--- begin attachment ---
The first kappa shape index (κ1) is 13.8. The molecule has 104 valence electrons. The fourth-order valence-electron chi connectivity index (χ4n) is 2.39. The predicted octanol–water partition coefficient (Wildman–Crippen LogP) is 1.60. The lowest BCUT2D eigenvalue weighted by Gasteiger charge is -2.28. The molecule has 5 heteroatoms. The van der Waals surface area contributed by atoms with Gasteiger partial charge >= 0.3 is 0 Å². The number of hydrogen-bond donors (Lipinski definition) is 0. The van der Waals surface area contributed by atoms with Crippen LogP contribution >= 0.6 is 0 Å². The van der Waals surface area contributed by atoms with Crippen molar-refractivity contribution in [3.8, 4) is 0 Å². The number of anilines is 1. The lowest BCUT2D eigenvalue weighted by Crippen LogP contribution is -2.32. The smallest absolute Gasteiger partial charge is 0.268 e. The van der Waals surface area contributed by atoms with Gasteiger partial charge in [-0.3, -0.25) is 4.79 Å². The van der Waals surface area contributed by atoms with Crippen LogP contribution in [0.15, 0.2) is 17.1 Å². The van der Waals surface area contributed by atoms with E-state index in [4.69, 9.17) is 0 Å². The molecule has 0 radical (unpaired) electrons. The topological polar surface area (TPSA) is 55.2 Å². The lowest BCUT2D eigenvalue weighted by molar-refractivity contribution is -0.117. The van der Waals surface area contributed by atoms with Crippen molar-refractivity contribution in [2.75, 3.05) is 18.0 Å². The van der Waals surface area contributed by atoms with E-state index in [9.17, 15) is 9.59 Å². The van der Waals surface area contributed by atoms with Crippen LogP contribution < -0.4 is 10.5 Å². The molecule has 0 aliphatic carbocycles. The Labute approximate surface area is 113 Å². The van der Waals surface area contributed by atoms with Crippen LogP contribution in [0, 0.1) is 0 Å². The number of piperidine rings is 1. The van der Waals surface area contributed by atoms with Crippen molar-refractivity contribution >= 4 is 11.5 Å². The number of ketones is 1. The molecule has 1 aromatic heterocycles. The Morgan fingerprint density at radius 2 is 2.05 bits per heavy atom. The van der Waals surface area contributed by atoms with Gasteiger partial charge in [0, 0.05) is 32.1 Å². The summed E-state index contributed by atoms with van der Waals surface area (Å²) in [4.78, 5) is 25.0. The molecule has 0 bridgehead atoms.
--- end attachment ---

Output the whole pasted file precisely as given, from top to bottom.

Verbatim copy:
The first kappa shape index (κ1) is 13.8. The molecule has 104 valence electrons. The fourth-order valence-electron chi connectivity index (χ4n) is 2.39. The predicted octanol–water partition coefficient (Wildman–Crippen LogP) is 1.60. The lowest BCUT2D eigenvalue weighted by Gasteiger charge is -2.28. The molecule has 5 heteroatoms. The van der Waals surface area contributed by atoms with Gasteiger partial charge >= 0.3 is 0 Å². The number of hydrogen-bond donors (Lipinski definition) is 0. The van der Waals surface area contributed by atoms with Crippen LogP contribution >= 0.6 is 0 Å². The van der Waals surface area contributed by atoms with Crippen molar-refractivity contribution in [3.8, 4) is 0 Å². The number of anilines is 1. The lowest BCUT2D eigenvalue weighted by Crippen LogP contribution is -2.32. The smallest absolute Gasteiger partial charge is 0.268 e. The van der Waals surface area contributed by atoms with Gasteiger partial charge in [-0.3, -0.25) is 4.79 Å². The van der Waals surface area contributed by atoms with Crippen LogP contribution in [0.15, 0.2) is 17.1 Å². The van der Waals surface area contributed by atoms with E-state index in [4.69, 9.17) is 0 Å². The molecule has 0 radical (unpaired) electrons. The topological polar surface area (TPSA) is 55.2 Å². The lowest BCUT2D eigenvalue weighted by molar-refractivity contribution is -0.117. The van der Waals surface area contributed by atoms with Crippen molar-refractivity contribution in [2.75, 3.05) is 18.0 Å². The van der Waals surface area contributed by atoms with E-state index in [9.17, 15) is 9.59 Å². The van der Waals surface area contributed by atoms with Crippen LogP contribution < -0.4 is 10.5 Å². The molecule has 0 aliphatic carbocycles. The Labute approximate surface area is 113 Å². The van der Waals surface area contributed by atoms with Crippen LogP contribution in [0, 0.1) is 0 Å². The number of piperidine rings is 1. The van der Waals surface area contributed by atoms with Crippen molar-refractivity contribution >= 4 is 11.5 Å². The number of ketones is 1. The molecule has 1 aromatic heterocycles. The Morgan fingerprint density at radius 2 is 2.05 bits per heavy atom. The van der Waals surface area contributed by atoms with Gasteiger partial charge in [0, 0.05) is 32.1 Å². The summed E-state index contributed by atoms with van der Waals surface area (Å²) in [4.78, 5) is 25.0. The molecule has 0 bridgehead atoms.